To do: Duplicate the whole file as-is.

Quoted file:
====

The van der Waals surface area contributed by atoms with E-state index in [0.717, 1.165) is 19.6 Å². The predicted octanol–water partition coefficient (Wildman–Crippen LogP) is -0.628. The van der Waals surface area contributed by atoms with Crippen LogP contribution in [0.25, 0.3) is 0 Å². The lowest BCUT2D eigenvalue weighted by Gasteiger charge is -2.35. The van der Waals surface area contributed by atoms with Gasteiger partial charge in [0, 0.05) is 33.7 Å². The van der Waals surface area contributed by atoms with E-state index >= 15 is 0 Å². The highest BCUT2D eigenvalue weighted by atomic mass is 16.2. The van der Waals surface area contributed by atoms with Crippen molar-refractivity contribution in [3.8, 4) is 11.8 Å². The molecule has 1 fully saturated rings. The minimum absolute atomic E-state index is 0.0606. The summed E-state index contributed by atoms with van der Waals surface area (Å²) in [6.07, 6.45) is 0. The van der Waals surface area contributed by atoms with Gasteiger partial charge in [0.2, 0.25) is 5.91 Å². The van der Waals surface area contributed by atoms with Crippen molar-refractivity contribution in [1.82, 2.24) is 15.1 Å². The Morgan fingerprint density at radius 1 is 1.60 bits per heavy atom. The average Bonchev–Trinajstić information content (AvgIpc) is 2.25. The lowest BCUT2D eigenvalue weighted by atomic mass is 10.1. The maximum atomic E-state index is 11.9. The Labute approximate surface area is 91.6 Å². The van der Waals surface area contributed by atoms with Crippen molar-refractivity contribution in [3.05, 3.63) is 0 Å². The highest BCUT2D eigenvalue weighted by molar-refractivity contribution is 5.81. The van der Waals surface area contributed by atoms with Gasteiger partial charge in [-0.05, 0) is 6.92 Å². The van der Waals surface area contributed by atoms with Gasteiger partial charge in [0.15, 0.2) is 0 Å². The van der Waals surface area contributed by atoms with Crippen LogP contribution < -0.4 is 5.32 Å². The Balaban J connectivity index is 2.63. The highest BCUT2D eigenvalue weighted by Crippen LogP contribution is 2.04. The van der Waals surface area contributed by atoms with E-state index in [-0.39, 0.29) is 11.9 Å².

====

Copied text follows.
The van der Waals surface area contributed by atoms with E-state index in [0.717, 1.165) is 19.6 Å². The predicted octanol–water partition coefficient (Wildman–Crippen LogP) is -0.628. The van der Waals surface area contributed by atoms with Crippen LogP contribution in [0.25, 0.3) is 0 Å². The lowest BCUT2D eigenvalue weighted by Gasteiger charge is -2.35. The van der Waals surface area contributed by atoms with Gasteiger partial charge in [0, 0.05) is 33.7 Å². The van der Waals surface area contributed by atoms with E-state index >= 15 is 0 Å². The highest BCUT2D eigenvalue weighted by atomic mass is 16.2. The van der Waals surface area contributed by atoms with Crippen molar-refractivity contribution in [3.8, 4) is 11.8 Å². The molecule has 1 fully saturated rings. The minimum absolute atomic E-state index is 0.0606. The summed E-state index contributed by atoms with van der Waals surface area (Å²) in [6.07, 6.45) is 0. The van der Waals surface area contributed by atoms with Gasteiger partial charge in [0.2, 0.25) is 5.91 Å². The van der Waals surface area contributed by atoms with Crippen molar-refractivity contribution in [1.82, 2.24) is 15.1 Å². The Morgan fingerprint density at radius 1 is 1.60 bits per heavy atom. The average Bonchev–Trinajstić information content (AvgIpc) is 2.25. The lowest BCUT2D eigenvalue weighted by atomic mass is 10.1. The maximum atomic E-state index is 11.9. The Labute approximate surface area is 91.6 Å². The van der Waals surface area contributed by atoms with Crippen molar-refractivity contribution in [3.05, 3.63) is 0 Å². The highest BCUT2D eigenvalue weighted by molar-refractivity contribution is 5.81. The van der Waals surface area contributed by atoms with Gasteiger partial charge in [-0.05, 0) is 6.92 Å². The van der Waals surface area contributed by atoms with Gasteiger partial charge in [0.15, 0.2) is 0 Å². The van der Waals surface area contributed by atoms with Crippen LogP contribution < -0.4 is 5.32 Å². The Balaban J connectivity index is 2.63. The highest BCUT2D eigenvalue weighted by Crippen LogP contribution is 2.04. The van der Waals surface area contributed by atoms with E-state index in [-0.39, 0.29) is 11.9 Å².